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Interest Groups in SC
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  1. Interest Groups in SC Bob Botsch

  2. The Founding Fathers and “Factions” (Federalist Number 10) • Factions = interest groups + parties • Factions a natural outgrowth of freedom and human nature • Undermine the public interest • Endanger stability • Solution is republican principle + democratic pluralism in large nation • Problem in SC: lack of sufficient diversity for pluralism—but growing

  3. Range of Interest Groups in SC and why active • Business groups #1 in size and power • Agriculture in long term decline (Farm Bureau) • Professional/Occupation groups growing (SCEA; Bar) • Unions and workers groups, natural counterweight to business are extremely weak (Teamsters) (SC State Employees) • Ideological/single/public interest issue groups growing (SC Policy Council) • Intergovernmental groups (Municipal Association) • “Free rider” problem particularly a problem for public interest groups like the Coastal Conservation League

  4. Targets/Techniques of Interest Group Activity • Legislature: information, campaign support, “smoozing” or “wining and dining” • Bureaucracy: information, political support, litigation • Grassroots (us!): public relations to alter public opinion—the goal: “what is good for ___ is good for SC!”

  5. Growth in Registered Lobbyists

  6. Lobbying, 2011: #’s & $ Figures compiled by Phil Noble • SC has 542 registered lobbyists, and 545 lobbyist principals (the people who pay the lobbyist) • there are 822 different lobbying contracts, often with one principal hiring multiple lobbyists • 12 state agencies have lobbyists, mostly colleges and universities • 36 separate contracts is the largest number of contracts for one lobbyist • $11,118 is the average size of a lobbyist contract • $142,000 is the biggest single lobbying contract from a single principal • 22 lobbyists make over $100,000 a year in direct lobbying contracts alone • $525,802 is the largest amount paid in various contracts to a single lobbyist • $11,385,031 is the total paid to lobbyists in 2011 for lobbying contracts • $12,113,965 is the total of lobbyist payments, including contracts and expenses • $71,258 per legislator is the total lobbying cost per legislator, for 124 Representatives and 46 Senators (does not include campaign $)

  7. The 2000 Lottery Battle and Interest Group Power • Lesson: large groups do not always win • Especially when the smaller groups have more $ • And more unity • Social conservative groups not as dominant as they once were as culture of state changes, but regional differences remain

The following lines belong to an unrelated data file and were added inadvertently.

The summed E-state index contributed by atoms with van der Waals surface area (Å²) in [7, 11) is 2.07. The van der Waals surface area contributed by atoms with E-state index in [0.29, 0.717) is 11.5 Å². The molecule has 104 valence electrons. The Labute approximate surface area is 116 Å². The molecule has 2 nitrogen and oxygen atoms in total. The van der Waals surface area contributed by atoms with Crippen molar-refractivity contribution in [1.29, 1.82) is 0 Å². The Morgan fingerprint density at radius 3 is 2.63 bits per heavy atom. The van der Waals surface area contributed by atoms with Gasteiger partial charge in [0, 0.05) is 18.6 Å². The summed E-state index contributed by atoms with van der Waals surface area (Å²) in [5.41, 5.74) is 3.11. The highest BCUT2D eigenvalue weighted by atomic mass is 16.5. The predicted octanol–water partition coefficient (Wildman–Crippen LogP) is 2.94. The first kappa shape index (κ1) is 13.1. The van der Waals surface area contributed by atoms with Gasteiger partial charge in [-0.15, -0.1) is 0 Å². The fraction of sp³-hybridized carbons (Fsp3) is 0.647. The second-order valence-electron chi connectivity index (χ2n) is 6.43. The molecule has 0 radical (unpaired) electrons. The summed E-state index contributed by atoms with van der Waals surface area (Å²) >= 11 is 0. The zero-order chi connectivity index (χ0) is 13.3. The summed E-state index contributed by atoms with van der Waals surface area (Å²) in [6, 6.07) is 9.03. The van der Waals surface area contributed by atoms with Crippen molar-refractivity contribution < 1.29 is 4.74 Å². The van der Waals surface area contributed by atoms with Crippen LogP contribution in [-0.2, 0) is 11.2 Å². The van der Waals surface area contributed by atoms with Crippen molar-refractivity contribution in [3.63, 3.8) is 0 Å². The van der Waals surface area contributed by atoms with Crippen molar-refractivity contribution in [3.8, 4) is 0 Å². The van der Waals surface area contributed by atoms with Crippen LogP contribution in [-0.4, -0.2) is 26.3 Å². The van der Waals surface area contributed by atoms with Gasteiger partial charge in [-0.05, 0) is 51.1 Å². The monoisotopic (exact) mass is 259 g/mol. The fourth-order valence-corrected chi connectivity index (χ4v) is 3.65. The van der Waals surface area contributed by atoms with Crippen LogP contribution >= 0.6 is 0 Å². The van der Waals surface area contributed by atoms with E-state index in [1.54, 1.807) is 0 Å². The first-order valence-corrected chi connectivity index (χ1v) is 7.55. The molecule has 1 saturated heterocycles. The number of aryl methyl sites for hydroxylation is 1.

8. Region and the 2000 Lottery Vote: Up vs Low Country

  9. Factors that Affect Interest Group Power • State policy domain: changes from year to year, e.g. payday lending in 2009; budget cuts & state retirement in 2012 • Inter-governmental spending and policy making: efforts shift depending on where money is and who makes policy, e.g. today? Rejection of federal $ for education • Political Attitudes: “traditionalist” culture less likely to get organized and protest • Level of integration/fragmentation: higher means more opportunity (access points) for interest groups and their lobbyists • Professionalism: interest groups match level in govt • Socioeconomic development: increases diversity and possibility of pluralism

  10. How to Determine the Power of Interest Groups and Who is Powerful • Reputational approach—business—tables • Decisions approach—varies with decision • Non-decisions approach—business • Groups resources approach—business

  11. How well democratic pluralism applies to South Carolina • Growing diversity within business sector—no longer “King Cotton” • Growing educated middle class, especially with in-migrant retirees (“non-southerners” about 12% of population in 2011) • Still primarily conservative Protestant • Unions still weak • Liberal groups still weak (e.g. civil rights, environment)

  12. Conclusions • Interest groups still dominant force in SC • More important than political parties • Conditions for pluralism increasing